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By Nandita Bose and Tom Hals
WASHINGTON (Reuters) -Several influential industry groups including the U.S. Chamber of Commerce met White House officials on Friday and raised concerns about labor shortages and coronavirus testing requirements as the administration races to implement a plan to require private-sector workers to be vaccinated against COVID-19.
The Office of Management & Budget (OMB) conducted the meetings virtually, with some scheduled for Monday, among which will be the Retail Industry Leaders Association, the Business Roundtable and the National Association of Manufacturers, according to public filings. The industry groups requested the meetings, which are part of the rulemaking process.
Other powerful groups and companies such as the HR Policy Association, a forum for the largest U.S. employers, and automaker Chrysler parent Stellantis discussed the mandate with OMB officials on Thursday.
The HR Policy Association emphasized that businesses want to be a partner to boost vaccination rates, according to Roger King, the group's senior labor and employment counsel.
The group did express concerns that employers need clear rules on a variety of issues, including COVID-19 testing alternatives to vaccination and confidentiality.
"It appears to be moving forward with warp speed," King said.
Marc Freedman, vice president of workplace policy for the U.S Chamber, said the group raised concerns about labor shortages and how regulation of the Occupational Safety and Health Administration could intensify existing supply chain problems facing U.S. companies ahead of the holidays. Other topics such as testing requirements and who will bear the cost were also raised, he said.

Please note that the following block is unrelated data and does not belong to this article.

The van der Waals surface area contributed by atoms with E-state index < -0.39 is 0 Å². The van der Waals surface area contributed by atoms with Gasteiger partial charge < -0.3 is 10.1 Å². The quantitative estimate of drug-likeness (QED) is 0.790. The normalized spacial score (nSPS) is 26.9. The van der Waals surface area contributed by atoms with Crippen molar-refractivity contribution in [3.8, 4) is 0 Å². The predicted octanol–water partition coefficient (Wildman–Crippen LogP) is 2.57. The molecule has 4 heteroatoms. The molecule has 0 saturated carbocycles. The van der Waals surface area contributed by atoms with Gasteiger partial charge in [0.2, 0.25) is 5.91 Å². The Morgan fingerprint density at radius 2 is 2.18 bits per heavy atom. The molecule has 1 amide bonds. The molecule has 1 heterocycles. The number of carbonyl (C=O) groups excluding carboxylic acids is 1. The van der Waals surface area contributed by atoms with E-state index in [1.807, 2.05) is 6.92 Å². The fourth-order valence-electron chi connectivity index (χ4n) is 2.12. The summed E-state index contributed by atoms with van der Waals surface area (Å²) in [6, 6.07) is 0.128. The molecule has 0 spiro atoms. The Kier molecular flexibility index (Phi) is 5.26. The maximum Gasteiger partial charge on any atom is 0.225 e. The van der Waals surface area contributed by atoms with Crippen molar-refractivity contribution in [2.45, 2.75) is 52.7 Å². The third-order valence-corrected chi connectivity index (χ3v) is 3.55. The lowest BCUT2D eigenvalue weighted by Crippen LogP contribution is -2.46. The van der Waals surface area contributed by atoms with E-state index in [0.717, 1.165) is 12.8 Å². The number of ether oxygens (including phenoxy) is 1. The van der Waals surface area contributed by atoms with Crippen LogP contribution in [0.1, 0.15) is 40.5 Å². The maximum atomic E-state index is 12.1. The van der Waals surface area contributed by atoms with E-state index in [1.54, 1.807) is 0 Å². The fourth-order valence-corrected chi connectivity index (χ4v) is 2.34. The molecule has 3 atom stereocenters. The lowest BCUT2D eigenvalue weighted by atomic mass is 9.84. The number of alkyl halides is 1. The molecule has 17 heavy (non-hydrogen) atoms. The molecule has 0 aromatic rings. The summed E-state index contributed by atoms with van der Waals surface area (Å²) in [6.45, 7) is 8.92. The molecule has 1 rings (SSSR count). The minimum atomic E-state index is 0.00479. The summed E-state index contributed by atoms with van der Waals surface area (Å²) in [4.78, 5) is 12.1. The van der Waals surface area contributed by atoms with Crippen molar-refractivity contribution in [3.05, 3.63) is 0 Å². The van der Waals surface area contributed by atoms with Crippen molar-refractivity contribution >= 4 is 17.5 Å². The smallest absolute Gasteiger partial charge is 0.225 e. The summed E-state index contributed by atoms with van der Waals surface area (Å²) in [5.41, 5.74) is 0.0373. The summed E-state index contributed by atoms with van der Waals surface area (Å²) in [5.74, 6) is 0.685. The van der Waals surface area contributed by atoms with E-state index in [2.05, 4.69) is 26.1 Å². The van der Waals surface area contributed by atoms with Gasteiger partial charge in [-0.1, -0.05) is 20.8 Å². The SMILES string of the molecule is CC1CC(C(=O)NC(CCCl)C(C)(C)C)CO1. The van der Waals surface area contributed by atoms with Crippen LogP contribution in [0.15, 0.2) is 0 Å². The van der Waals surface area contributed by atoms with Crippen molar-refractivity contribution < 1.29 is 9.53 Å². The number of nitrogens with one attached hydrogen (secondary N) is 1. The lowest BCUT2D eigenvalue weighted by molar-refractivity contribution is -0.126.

Freedman said the Chamber hopes the Biden administration will offer a grace period to employers so they can come into compliance with the new regulation.
President Joe Biden's plan has drawn mixed reactions from companies and industry trade groups.
Several big employers such as Procter & Gamble and 3M, along with airlines such as American and JetBlue, have imposed mandates since Biden's announcement. Others such as IBM have said they will require all U.S. employees to be fully vaccinated by Dec. 8, regardless how often they come into the office.
Some other large U.S. employers such as Walmart, have yet to issue broad requirements.
The retail industry, which supports over 50 million U.S. jobs, wants the administration to address questions regarding vaccination verification processes and what actions can be taken when employees refuse vaccinations and testing, according to a letter sent by RILA to the U.S. Labor Department.
Biden on Thursday said the mandate ruling can be expected "soon." The Labor Department on Tuesday submitted https://reut.rs/3FSOqzN to the White House the initial text of the ruling.
The mandate will apply to businesses with 100 or more employees and be implemented under a federal rule-making mechanism known as an emergency temporary standard. It would affect roughly 80 million workers nationwide.
Along with Biden's order last month that requires all federal workers and contractors to be vaccinated, the orders cover 100 million people, or about two-thirds of the U.S. workforce.
Biden's mandate announcement in September came as the country was facing a surge in COVID-19 hospitalizations and deaths driven by the fast-spreading Delta variant of the coronavirus as a large swath of Americans refused vaccinations. The coronavirus has killed more than 700,000 Americans.
The vaccine order has already spurred pushback from many Republican governors, including Greg Abbott of Texas, who issued an executive order banning businesses in his state from requiring vaccinations for employees.
(Reporting by Nandita Bose and Tom Hals; Additional reporting by David Shepardson; Editing by Bill Berkrot, David Gregorio and Leslie Adler)